As described earlier, rate laws may be derived directly from the chemical equations for elementary reactions. This is not the case, however, for ordinary chemical reactions. The balanced equations most often encountered represent the overall change for some chemical system, and very often this is the result of some multistep reaction mechanisms. In every case, the rate law must be determined from experimental data and the reaction mechanism subsequently deduced from the rate law (and sometimes from other data). The reaction of NO2 and CO provides an illustrative example:
For temperatures above 225 °C, the rate law has been found to be:
The reaction is first order with respect to NO2 and first-order with respect to CO. This is consistent with a single-step bimolecular mechanism and it is possible that this is the mechanism for this reaction at high temperatures.
At temperatures below 225 °C, the reaction is described by a rate law that is second order with respect to NO2:
This rate law is not consistent with the single-step mechanism, but is consistent with the following two-step mechanism:
The rate-determining (slower) step gives a rate law showing second-order dependence on the NO2 concentration, and the sum of the two equations gives the net overall reaction.
In general, when the rate-determining (slower) step is the first step in a mechanism, the rate law for the overall reaction is the same as the rate law for this step. However, when the rate-determining step is preceded by a step involving a rapidly reversible reaction the rate law for the overall reaction may be more difficult to derive.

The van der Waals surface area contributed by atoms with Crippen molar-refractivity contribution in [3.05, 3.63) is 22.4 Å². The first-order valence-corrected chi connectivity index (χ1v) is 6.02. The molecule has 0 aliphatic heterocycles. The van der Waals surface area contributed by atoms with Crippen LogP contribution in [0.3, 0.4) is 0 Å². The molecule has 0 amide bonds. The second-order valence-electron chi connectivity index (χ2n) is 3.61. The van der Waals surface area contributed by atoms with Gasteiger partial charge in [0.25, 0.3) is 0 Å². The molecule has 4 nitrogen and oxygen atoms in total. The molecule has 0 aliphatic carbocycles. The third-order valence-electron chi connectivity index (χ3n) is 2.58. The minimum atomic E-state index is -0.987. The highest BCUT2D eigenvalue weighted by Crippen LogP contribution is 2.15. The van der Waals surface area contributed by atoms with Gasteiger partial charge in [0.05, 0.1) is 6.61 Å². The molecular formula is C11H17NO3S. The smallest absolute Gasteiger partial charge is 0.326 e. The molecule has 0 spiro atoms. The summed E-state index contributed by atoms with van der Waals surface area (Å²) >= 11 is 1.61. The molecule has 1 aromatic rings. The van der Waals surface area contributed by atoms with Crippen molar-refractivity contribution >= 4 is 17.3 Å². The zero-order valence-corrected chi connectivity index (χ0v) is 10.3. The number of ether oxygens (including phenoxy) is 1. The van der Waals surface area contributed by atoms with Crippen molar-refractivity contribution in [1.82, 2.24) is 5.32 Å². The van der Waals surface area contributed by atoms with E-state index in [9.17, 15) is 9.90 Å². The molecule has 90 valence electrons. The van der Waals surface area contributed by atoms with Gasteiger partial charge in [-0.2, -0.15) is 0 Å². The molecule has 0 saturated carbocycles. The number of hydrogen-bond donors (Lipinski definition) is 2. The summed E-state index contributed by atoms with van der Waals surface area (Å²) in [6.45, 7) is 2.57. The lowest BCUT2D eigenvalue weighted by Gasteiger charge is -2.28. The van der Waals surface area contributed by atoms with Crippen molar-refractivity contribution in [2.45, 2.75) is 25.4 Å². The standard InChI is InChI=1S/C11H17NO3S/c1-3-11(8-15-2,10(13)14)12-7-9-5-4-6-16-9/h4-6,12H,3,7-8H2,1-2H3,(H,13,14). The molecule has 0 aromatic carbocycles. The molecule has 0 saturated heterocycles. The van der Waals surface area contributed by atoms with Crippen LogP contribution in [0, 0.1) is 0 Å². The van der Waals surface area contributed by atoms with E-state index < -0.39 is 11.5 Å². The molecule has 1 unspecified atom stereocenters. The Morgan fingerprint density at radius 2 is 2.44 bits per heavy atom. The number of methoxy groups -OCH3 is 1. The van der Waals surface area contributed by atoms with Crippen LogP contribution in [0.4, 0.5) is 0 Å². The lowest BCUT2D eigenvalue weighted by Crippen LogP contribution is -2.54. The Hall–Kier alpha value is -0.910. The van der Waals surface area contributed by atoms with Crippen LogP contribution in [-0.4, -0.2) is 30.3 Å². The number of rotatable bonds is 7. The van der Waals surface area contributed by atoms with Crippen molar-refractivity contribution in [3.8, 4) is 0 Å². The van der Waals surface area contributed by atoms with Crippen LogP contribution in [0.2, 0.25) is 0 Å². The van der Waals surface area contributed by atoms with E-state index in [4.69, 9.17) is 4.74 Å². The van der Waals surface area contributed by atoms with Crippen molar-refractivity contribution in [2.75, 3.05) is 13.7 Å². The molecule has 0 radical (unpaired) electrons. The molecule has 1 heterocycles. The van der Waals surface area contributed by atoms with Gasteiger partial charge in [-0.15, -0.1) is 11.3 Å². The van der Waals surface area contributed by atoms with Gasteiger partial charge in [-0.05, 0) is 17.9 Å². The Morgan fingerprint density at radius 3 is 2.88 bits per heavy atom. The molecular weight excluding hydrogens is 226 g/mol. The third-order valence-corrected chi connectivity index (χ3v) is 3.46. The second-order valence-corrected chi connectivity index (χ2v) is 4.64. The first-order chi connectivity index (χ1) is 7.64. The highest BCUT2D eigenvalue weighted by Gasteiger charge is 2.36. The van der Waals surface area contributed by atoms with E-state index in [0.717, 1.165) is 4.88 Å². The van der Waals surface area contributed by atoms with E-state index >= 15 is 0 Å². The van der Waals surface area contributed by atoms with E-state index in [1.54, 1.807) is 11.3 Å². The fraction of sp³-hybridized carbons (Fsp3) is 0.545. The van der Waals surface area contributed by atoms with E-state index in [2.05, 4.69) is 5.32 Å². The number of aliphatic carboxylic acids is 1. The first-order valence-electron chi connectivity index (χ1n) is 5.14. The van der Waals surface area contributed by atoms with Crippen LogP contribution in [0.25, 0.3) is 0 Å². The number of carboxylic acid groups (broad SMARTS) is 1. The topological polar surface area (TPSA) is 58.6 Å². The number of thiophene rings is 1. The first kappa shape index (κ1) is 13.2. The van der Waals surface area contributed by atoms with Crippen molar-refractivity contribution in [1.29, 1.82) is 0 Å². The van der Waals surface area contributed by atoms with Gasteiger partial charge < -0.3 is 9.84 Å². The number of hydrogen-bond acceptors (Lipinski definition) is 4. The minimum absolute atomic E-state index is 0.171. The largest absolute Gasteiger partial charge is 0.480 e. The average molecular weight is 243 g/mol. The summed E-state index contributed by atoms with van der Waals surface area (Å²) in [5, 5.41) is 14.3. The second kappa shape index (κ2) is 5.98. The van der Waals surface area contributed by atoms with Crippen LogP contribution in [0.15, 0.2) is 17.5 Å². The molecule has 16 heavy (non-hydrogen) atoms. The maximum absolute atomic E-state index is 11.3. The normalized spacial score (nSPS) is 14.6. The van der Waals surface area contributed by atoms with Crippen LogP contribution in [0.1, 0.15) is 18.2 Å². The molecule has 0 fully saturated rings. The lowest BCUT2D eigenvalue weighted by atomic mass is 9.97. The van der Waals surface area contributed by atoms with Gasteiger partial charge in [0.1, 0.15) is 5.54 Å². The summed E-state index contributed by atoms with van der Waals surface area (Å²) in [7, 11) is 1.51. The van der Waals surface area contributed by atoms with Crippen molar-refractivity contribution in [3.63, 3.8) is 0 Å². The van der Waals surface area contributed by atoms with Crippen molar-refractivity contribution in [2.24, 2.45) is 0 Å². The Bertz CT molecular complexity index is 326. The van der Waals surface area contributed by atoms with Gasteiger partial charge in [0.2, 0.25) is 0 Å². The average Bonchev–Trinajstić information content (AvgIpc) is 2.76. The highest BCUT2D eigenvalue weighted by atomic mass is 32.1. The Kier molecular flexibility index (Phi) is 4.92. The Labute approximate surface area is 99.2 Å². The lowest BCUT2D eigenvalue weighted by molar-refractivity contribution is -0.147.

As discussed in several chapters of this text, a reversible reaction is at equilibrium when the rates of the forward and reverse processes are equal. Consider the reversible elementary reaction in which NO dimerizes to yield an intermediate species N2O2. When this reaction is at equilibrium:
This expression may be rearranged to express the concentration of the intermediate in terms of the reactant NO:
Since intermediate species concentrations are not used in formulating rate laws for overall reactions, this approach is sometimes necessary, as illustrated in the following example exercise.
Deriving a Rate Law from a Reaction MechanismThe two-step mechanism below has been proposed for a reaction between nitrogen monoxide and molecular chlorine:
Use this mechanism to derive the equation and predicted rate law for the overall reaction.
SolutionThe equation for the overall reaction is obtained by adding the two elementary reactions:
To derive a rate law from this mechanism, first write rates laws for each of the two steps.
Step 2 is the rate-determining step, and so the rate law for the overall reaction should be the same as for this step. However, the step 2 rate law, as written, contains an intermediate species concentration, [NOCl2]. To remedy this, use the first step’s rate laws to derive an expression for the intermediate concentration in terms of the reactant concentrations.
Assuming step 1 is at equilibrium:
Substituting this expression into the rate law for step 2 yields:
Check Your LearningThe first step of a proposed multistep mechanism is:
Derive the equation relating atomic fluorine concentration to molecular fluorine concentration.